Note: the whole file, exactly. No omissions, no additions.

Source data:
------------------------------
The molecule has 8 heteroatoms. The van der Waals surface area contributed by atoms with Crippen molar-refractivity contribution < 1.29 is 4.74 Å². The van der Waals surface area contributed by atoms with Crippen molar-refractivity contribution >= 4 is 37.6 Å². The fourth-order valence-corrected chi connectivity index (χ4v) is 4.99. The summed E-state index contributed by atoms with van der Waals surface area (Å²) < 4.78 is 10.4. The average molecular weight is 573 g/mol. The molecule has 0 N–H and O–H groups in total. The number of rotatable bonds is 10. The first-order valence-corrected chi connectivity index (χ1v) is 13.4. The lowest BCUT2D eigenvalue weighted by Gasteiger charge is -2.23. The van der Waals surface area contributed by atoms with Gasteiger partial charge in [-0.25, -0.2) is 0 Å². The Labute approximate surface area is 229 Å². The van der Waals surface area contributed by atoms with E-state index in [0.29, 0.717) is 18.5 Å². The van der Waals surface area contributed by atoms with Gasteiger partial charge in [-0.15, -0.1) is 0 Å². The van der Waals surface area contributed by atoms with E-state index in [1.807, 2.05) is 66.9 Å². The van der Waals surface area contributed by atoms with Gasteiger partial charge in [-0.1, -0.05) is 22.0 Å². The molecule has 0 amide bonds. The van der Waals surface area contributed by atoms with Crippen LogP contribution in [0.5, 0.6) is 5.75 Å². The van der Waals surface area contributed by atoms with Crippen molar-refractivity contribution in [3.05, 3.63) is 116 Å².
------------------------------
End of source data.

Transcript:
The molecule has 8 heteroatoms. The van der Waals surface area contributed by atoms with Crippen molar-refractivity contribution < 1.29 is 4.74 Å². The van der Waals surface area contributed by atoms with Crippen molar-refractivity contribution >= 4 is 37.6 Å². The fourth-order valence-corrected chi connectivity index (χ4v) is 4.99. The summed E-state index contributed by atoms with van der Waals surface area (Å²) < 4.78 is 10.4. The average molecular weight is 573 g/mol. The molecule has 0 N–H and O–H groups in total. The number of rotatable bonds is 10. The first-order valence-corrected chi connectivity index (χ1v) is 13.4. The lowest BCUT2D eigenvalue weighted by Gasteiger charge is -2.23. The van der Waals surface area contributed by atoms with Gasteiger partial charge in [-0.25, -0.2) is 0 Å². The Labute approximate surface area is 229 Å². The van der Waals surface area contributed by atoms with E-state index in [0.29, 0.717) is 18.5 Å². The van der Waals surface area contributed by atoms with Gasteiger partial charge in [-0.15, -0.1) is 0 Å². The van der Waals surface area contributed by atoms with E-state index in [1.807, 2.05) is 66.9 Å². The van der Waals surface area contributed by atoms with Gasteiger partial charge in [-0.1, -0.05) is 22.0 Å². The molecule has 0 amide bonds. The van der Waals surface area contributed by atoms with Crippen LogP contribution in [0.5, 0.6) is 5.75 Å². The van der Waals surface area contributed by atoms with Crippen molar-refractivity contribution in [3.05, 3.63) is 116 Å².